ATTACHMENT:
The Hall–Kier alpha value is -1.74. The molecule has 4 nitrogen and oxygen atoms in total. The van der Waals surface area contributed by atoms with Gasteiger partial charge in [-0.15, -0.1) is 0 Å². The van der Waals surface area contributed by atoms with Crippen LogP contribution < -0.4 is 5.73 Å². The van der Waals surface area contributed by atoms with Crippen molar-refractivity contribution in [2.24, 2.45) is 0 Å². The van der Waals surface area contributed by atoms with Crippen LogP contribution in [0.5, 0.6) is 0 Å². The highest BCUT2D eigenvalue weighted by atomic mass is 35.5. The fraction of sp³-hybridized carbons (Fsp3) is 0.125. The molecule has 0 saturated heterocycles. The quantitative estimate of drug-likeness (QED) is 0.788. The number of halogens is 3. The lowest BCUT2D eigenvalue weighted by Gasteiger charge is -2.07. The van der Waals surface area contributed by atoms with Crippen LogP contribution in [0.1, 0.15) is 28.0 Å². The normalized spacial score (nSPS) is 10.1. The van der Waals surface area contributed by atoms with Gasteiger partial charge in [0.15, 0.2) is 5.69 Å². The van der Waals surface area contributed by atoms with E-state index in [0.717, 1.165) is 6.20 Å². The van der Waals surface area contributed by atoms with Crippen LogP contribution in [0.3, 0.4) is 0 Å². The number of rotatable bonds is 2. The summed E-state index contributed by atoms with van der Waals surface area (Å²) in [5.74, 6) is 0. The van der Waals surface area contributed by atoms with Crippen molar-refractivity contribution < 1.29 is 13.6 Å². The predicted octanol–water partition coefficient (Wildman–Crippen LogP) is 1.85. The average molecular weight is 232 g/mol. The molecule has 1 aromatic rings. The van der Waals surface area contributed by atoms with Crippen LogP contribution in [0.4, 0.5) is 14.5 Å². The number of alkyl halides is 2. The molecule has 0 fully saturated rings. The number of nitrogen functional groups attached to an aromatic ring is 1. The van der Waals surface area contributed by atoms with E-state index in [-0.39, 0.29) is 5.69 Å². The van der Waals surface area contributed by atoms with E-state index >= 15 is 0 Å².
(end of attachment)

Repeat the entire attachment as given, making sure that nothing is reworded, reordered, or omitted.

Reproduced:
The Hall–Kier alpha value is -1.74. The molecule has 4 nitrogen and oxygen atoms in total. The van der Waals surface area contributed by atoms with Gasteiger partial charge in [-0.15, -0.1) is 0 Å². The van der Waals surface area contributed by atoms with Crippen LogP contribution < -0.4 is 5.73 Å². The van der Waals surface area contributed by atoms with Crippen molar-refractivity contribution in [2.24, 2.45) is 0 Å². The van der Waals surface area contributed by atoms with Crippen LogP contribution in [0.5, 0.6) is 0 Å². The highest BCUT2D eigenvalue weighted by atomic mass is 35.5. The fraction of sp³-hybridized carbons (Fsp3) is 0.125. The molecule has 0 saturated heterocycles. The quantitative estimate of drug-likeness (QED) is 0.788. The number of halogens is 3. The lowest BCUT2D eigenvalue weighted by Gasteiger charge is -2.07. The van der Waals surface area contributed by atoms with Crippen LogP contribution in [0.1, 0.15) is 28.0 Å². The normalized spacial score (nSPS) is 10.1. The van der Waals surface area contributed by atoms with Gasteiger partial charge in [0.15, 0.2) is 5.69 Å². The van der Waals surface area contributed by atoms with E-state index in [0.717, 1.165) is 6.20 Å². The van der Waals surface area contributed by atoms with Crippen LogP contribution in [0.3, 0.4) is 0 Å². The number of rotatable bonds is 2. The summed E-state index contributed by atoms with van der Waals surface area (Å²) in [5.74, 6) is 0. The van der Waals surface area contributed by atoms with Crippen molar-refractivity contribution < 1.29 is 13.6 Å². The predicted octanol–water partition coefficient (Wildman–Crippen LogP) is 1.85. The average molecular weight is 232 g/mol. The molecule has 1 aromatic rings. The van der Waals surface area contributed by atoms with Crippen LogP contribution in [0.4, 0.5) is 14.5 Å². The number of alkyl halides is 2. The molecule has 0 fully saturated rings. The number of nitrogen functional groups attached to an aromatic ring is 1. The van der Waals surface area contributed by atoms with E-state index in [-0.39, 0.29) is 5.69 Å². The van der Waals surface area contributed by atoms with E-state index >= 15 is 0 Å².